Morocco: Rwanda Eyes Over U.S.$100 Million Investments From Morocco

By Ivan R. Mugisha*

Rwanda is expecting more than $100 million in investments from Morocco.

Rwanda's Paul Kagame with the King of Morocco
Rwanda’s Paul Kagame with the King of Morocco

Acting head of investment promotion at the Rwanda Development Board (RDB) Winifred Ngangure Kabega said at a press conference Monday that the money would be invested in different sectors of the economy including tourism, energy and infrastructure.

Kigali hosted more than 100 Moroccan investors and government officials Monday in what was dubbed the “African Business Connect,” where the delegation from North Africa presented Rwanda with the multimillion dollar investment opportunities.

“We are looking at approximately $100 million worth of investments from Morocco,” said Ms Kabega. “Back in October we signed a partnership agreement for the avoidance of double taxation and prevention of fiscal aversion with respect to taxes on incomes.”

She added: “We also signed an agreement on reciprocal investment promotion, tourism promotion and development of special economic zones.”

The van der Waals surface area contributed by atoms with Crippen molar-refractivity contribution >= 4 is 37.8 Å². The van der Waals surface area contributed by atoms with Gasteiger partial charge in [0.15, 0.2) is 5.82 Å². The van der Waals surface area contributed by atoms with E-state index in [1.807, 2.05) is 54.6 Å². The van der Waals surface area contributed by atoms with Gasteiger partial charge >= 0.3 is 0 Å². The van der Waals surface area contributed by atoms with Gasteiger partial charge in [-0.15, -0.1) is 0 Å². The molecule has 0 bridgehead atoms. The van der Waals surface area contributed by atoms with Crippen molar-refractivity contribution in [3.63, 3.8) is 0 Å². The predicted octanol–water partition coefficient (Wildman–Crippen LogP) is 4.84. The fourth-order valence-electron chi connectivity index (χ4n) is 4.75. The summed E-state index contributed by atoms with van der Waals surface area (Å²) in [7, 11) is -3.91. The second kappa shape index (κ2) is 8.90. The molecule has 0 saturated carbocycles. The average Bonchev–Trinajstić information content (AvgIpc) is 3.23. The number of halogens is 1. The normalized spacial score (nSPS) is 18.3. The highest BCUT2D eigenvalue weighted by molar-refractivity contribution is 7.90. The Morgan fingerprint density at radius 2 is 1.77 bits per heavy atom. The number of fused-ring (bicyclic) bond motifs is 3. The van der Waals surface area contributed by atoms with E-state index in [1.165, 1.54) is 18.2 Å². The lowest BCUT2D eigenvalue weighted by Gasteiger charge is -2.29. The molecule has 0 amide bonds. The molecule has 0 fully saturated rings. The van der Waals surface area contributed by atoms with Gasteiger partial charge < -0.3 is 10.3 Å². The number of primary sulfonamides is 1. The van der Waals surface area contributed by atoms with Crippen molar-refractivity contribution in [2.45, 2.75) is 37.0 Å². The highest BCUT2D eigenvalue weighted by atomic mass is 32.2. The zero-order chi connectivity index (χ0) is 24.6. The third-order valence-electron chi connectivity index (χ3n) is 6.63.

The two countries are seeking to boost trade flows and cement economic and political ties.

A 5,000 units low-cost housing project worth $68 million for example, was meant to kick-off in Kigali this year.

However, the groundwork for the project by Moroccan firm Palmerie Development Group, has been postponed to January next year, as the firm is winding up negotiations with the government.

 Morocco’s ambassador to Rwanda Youssef Imani noted that Kigali’s economic transformation had been profound.

“That is a major reason Morocco is seeking friendship and economic mutual benefits with Rwanda through private sector investments,” he said.

The $100 million investment opportunity comes a few months after King Mohammed VI of Morocco met President Paul Kagame, after which the two countries signed 21 bilateral pacts, particularly in investment promotion.

The visit also culminated in the planned acquisition of the majority shares in a local bank – Cogebanque – by Attijariwafa Bank, which is part of King Mohammed VI’s holding company the National Investment Company – Société Nationale d’Investissement.

But as of Monday, the deal had not yet been concluded, according to the director-general of financial stability at National Bank of Rwanda Peace Uwase.

“As of now I am not aware of any concluded deal,” she said in a phone interview.

Trade flows between Rwanda and Morocco have been on the lower end of the scale, standing at just one per cent of total volumes last year, according to RDB.

*Allafrica/The East African

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